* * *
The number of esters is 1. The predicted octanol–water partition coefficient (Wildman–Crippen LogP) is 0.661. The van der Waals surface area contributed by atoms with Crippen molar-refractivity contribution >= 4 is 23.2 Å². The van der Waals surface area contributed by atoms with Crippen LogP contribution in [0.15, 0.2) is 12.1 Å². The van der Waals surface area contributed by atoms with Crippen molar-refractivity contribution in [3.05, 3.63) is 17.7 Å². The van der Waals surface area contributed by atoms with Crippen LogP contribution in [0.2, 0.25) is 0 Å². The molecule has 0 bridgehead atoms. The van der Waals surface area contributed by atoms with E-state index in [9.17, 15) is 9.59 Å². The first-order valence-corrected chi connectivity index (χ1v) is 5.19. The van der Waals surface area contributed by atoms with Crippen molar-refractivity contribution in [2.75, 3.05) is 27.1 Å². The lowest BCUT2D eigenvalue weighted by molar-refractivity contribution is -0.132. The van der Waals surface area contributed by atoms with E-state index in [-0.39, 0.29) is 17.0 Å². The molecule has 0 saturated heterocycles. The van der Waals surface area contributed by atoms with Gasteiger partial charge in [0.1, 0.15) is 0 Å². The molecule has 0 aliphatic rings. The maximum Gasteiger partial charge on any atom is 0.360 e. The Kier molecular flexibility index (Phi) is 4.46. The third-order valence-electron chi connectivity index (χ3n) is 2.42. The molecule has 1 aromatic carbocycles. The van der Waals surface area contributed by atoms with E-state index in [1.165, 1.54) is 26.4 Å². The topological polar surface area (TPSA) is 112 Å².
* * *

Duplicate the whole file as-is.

The number of esters is 1. The predicted octanol–water partition coefficient (Wildman–Crippen LogP) is 0.661. The van der Waals surface area contributed by atoms with Crippen molar-refractivity contribution >= 4 is 23.2 Å². The van der Waals surface area contributed by atoms with Crippen LogP contribution in [0.15, 0.2) is 12.1 Å². The van der Waals surface area contributed by atoms with Crippen molar-refractivity contribution in [3.05, 3.63) is 17.7 Å². The van der Waals surface area contributed by atoms with Crippen LogP contribution in [0.2, 0.25) is 0 Å². The molecule has 0 bridgehead atoms. The van der Waals surface area contributed by atoms with E-state index in [9.17, 15) is 9.59 Å². The first-order valence-corrected chi connectivity index (χ1v) is 5.19. The van der Waals surface area contributed by atoms with Crippen molar-refractivity contribution in [2.75, 3.05) is 27.1 Å². The lowest BCUT2D eigenvalue weighted by molar-refractivity contribution is -0.132. The van der Waals surface area contributed by atoms with E-state index in [-0.39, 0.29) is 17.0 Å². The molecule has 0 saturated heterocycles. The van der Waals surface area contributed by atoms with Gasteiger partial charge in [0.1, 0.15) is 0 Å². The molecule has 0 aliphatic rings. The maximum Gasteiger partial charge on any atom is 0.360 e. The Kier molecular flexibility index (Phi) is 4.46. The third-order valence-electron chi connectivity index (χ3n) is 2.42. The molecule has 1 aromatic carbocycles. The van der Waals surface area contributed by atoms with E-state index in [1.165, 1.54) is 26.4 Å². The topological polar surface area (TPSA) is 112 Å².